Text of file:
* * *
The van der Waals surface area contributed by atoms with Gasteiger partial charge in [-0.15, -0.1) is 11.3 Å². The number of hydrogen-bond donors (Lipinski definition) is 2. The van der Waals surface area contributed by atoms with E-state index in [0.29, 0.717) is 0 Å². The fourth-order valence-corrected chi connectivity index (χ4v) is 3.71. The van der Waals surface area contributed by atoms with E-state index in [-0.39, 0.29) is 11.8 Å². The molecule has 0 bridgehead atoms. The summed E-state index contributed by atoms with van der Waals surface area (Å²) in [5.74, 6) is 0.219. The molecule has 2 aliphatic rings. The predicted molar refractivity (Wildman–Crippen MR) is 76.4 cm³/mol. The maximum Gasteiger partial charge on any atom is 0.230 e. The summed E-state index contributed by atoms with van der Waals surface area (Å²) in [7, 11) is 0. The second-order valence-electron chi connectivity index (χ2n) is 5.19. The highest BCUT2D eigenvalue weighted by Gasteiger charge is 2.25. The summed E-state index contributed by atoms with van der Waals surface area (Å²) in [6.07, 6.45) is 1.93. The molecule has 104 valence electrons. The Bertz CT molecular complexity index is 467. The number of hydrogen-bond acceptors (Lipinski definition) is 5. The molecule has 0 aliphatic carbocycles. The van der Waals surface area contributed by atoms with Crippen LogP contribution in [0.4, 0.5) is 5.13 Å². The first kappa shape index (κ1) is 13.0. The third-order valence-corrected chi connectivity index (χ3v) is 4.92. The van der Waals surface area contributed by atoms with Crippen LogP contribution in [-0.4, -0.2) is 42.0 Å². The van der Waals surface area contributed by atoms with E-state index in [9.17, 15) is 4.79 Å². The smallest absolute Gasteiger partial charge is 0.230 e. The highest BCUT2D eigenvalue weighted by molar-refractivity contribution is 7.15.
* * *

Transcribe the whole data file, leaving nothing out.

The van der Waals surface area contributed by atoms with Gasteiger partial charge in [-0.15, -0.1) is 11.3 Å². The number of hydrogen-bond donors (Lipinski definition) is 2. The van der Waals surface area contributed by atoms with E-state index in [0.29, 0.717) is 0 Å². The fourth-order valence-corrected chi connectivity index (χ4v) is 3.71. The van der Waals surface area contributed by atoms with E-state index in [-0.39, 0.29) is 11.8 Å². The molecule has 0 bridgehead atoms. The summed E-state index contributed by atoms with van der Waals surface area (Å²) in [5.74, 6) is 0.219. The molecule has 2 aliphatic rings. The predicted molar refractivity (Wildman–Crippen MR) is 76.4 cm³/mol. The maximum Gasteiger partial charge on any atom is 0.230 e. The summed E-state index contributed by atoms with van der Waals surface area (Å²) in [7, 11) is 0. The second-order valence-electron chi connectivity index (χ2n) is 5.19. The highest BCUT2D eigenvalue weighted by Gasteiger charge is 2.25. The summed E-state index contributed by atoms with van der Waals surface area (Å²) in [6.07, 6.45) is 1.93. The molecule has 104 valence electrons. The Bertz CT molecular complexity index is 467. The number of hydrogen-bond acceptors (Lipinski definition) is 5. The molecule has 0 aliphatic carbocycles. The van der Waals surface area contributed by atoms with Crippen LogP contribution in [0.4, 0.5) is 5.13 Å². The first kappa shape index (κ1) is 13.0. The third-order valence-corrected chi connectivity index (χ3v) is 4.92. The van der Waals surface area contributed by atoms with Crippen LogP contribution in [-0.4, -0.2) is 42.0 Å². The van der Waals surface area contributed by atoms with E-state index in [9.17, 15) is 4.79 Å². The smallest absolute Gasteiger partial charge is 0.230 e. The highest BCUT2D eigenvalue weighted by molar-refractivity contribution is 7.15.